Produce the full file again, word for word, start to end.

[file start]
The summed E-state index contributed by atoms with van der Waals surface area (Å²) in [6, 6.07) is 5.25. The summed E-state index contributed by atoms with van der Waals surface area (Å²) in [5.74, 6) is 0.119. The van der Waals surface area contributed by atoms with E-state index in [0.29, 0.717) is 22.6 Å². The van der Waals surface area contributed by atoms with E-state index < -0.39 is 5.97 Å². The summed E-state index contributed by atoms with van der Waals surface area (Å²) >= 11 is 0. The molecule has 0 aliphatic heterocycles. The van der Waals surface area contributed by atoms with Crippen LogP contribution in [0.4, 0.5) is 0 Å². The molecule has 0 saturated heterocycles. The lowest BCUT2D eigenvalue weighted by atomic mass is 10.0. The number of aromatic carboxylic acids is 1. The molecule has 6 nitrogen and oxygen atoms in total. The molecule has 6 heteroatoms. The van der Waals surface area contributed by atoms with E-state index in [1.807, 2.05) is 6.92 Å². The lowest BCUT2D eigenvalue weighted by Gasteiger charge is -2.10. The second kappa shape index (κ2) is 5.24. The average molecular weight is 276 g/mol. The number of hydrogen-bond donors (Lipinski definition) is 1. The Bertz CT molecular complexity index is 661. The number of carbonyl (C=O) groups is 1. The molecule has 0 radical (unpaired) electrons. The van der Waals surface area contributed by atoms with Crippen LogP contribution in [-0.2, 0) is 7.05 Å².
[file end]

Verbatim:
The summed E-state index contributed by atoms with van der Waals surface area (Å²) in [6, 6.07) is 5.25. The summed E-state index contributed by atoms with van der Waals surface area (Å²) in [5.74, 6) is 0.119. The van der Waals surface area contributed by atoms with E-state index in [0.29, 0.717) is 22.6 Å². The van der Waals surface area contributed by atoms with E-state index < -0.39 is 5.97 Å². The summed E-state index contributed by atoms with van der Waals surface area (Å²) >= 11 is 0. The molecule has 0 aliphatic heterocycles. The van der Waals surface area contributed by atoms with Crippen LogP contribution in [0.4, 0.5) is 0 Å². The molecule has 0 saturated heterocycles. The lowest BCUT2D eigenvalue weighted by atomic mass is 10.0. The number of aromatic carboxylic acids is 1. The molecule has 6 nitrogen and oxygen atoms in total. The molecule has 6 heteroatoms. The van der Waals surface area contributed by atoms with E-state index in [1.807, 2.05) is 6.92 Å². The lowest BCUT2D eigenvalue weighted by Gasteiger charge is -2.10. The second kappa shape index (κ2) is 5.24. The average molecular weight is 276 g/mol. The number of hydrogen-bond donors (Lipinski definition) is 1. The Bertz CT molecular complexity index is 661. The number of carbonyl (C=O) groups is 1. The molecule has 0 radical (unpaired) electrons. The van der Waals surface area contributed by atoms with Crippen LogP contribution in [-0.2, 0) is 7.05 Å².